The Frank Bruno Foundation was formed in 2017 by the former world heavyweight champion to give back to the community and in response to the challenges he faced both in and out of the ring.
Its first facility opened in Northampton last year and through its wide range of programmes it has already provided mental and wellbeing support to around 1,300 people. Services offered by the Foundation include wellbeing programmes, non-contact boxing sessions and advice around housing, managing finance and debt, addiction, families and bereavement.
One in every four people will be affected by mental ill-health at least once in their lives, with more than one in six children and young people in the UK currently suffering.
LDN Collective are continuing their partnership with the Foundation, having previously collaborated on the #ParkPower project where they crowdsourced opinions about London’s green spaces to create a positive vision of the future.
For the Barking HQ, LDN Collective members Place 54 have provided architectural services, LCA have created a communications strategy and Foregrounds have developed a social impact framework all free of charge to support their charity partner on this project.
Max Farrell, Founder and CEO of LDN Collective, said:
“When we collaborated on the #ParkPower project, Frank Bruno mentioned he would love to have a Round by Round centre in East London where he grew up, so I introduced him to Darren Rodwell, Leader of the Borough, and we have been on a mission to make it happen ever since.”
Cllr Darren Rodwell, Leader of Barking and Dagenham, said:
“Frank is a British icon and someone who I have admired for years, not only for his championship skills in the ring, but also for his openness talking about his own mental health struggles.”
More broadly across the UK, the Foundation estimates that one in every four people will be affected by mental ill-health at one point in their lives. The Covid-19 pandemic and the isolation associated with it has led to a dramatic rise in reports of mental health issues in the UK.
A 2021 survey of children and young people’s mental health found that 17.4 per cent of children aged between six and 16 had a probable mental disorder in 2021, up from 11.6 per cent in 2017. However, research from the Office for National Statistics also found that more than one third, or 36 per cent, of common mental health disorders go undiagnosed, so such numbers could, in fact, be larger still.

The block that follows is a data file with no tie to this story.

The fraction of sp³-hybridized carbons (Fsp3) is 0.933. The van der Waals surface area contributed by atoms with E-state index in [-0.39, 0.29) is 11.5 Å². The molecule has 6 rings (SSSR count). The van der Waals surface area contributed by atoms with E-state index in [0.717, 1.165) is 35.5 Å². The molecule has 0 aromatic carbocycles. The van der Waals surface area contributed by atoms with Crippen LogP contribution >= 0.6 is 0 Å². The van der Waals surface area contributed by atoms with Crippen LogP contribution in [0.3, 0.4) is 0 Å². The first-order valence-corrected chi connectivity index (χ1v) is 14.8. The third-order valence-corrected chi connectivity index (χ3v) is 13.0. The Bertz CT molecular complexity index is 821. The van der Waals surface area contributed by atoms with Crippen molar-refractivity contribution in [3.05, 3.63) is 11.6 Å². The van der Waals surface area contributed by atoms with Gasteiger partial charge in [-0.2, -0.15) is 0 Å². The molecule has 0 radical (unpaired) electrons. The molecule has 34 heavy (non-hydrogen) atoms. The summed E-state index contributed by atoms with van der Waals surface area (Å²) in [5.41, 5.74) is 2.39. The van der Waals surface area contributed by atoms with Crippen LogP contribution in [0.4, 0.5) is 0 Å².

More recent data from NHS digital reveals that the National Health Service is struggling to meet this growing demand. According to centralised data, there were 4.3 million referrals for conditions like anxiety and depression in 2021, with more than one million of those for children and young people. However, of these, an estimated 1.4 million people are still waiting for treatment.
Frank Bruno MBE said:
“I faced some of the toughest boxers of all time in the ring. But my biggest challenge was facing up to my own mental health issues. What helped me the most was the simple things – like getting a bit of exercise through non-contact boxing and, of course, talking – to my family, my friends, and the medical professionals who did so much to help me. Now I want to help others with their own struggles, and that’s why I’m so proud to announce the new headquarters of the Frank Bruno Foundation in Barking and Dagenham, a place that means so much to me personally as a former resident.”
The centre will provide a range of wellness services, from non-contact boxing programmes to more holistic support covering many other aspects of people’s lives that may have been affected by their mental health, such as housing, benefits, debt and addiction.
Other programmes help professionals who may be struggling with mental health difficulties to stay in work and prevent long-term sickness. These look to increase self-confidence, improve self-regulation, develop self-worth and social skills, and generally increase mental wellbeing.
The new facility will aim to accommodate around 15,000 people per year and become a vital service for local residents in a borough where an estimated one person in 15 suffers from depression as a long-term illness and one in 80 suffers from serious mental illness.
The new centre aims to open in this summer, with more details on the site to be confirmed soon.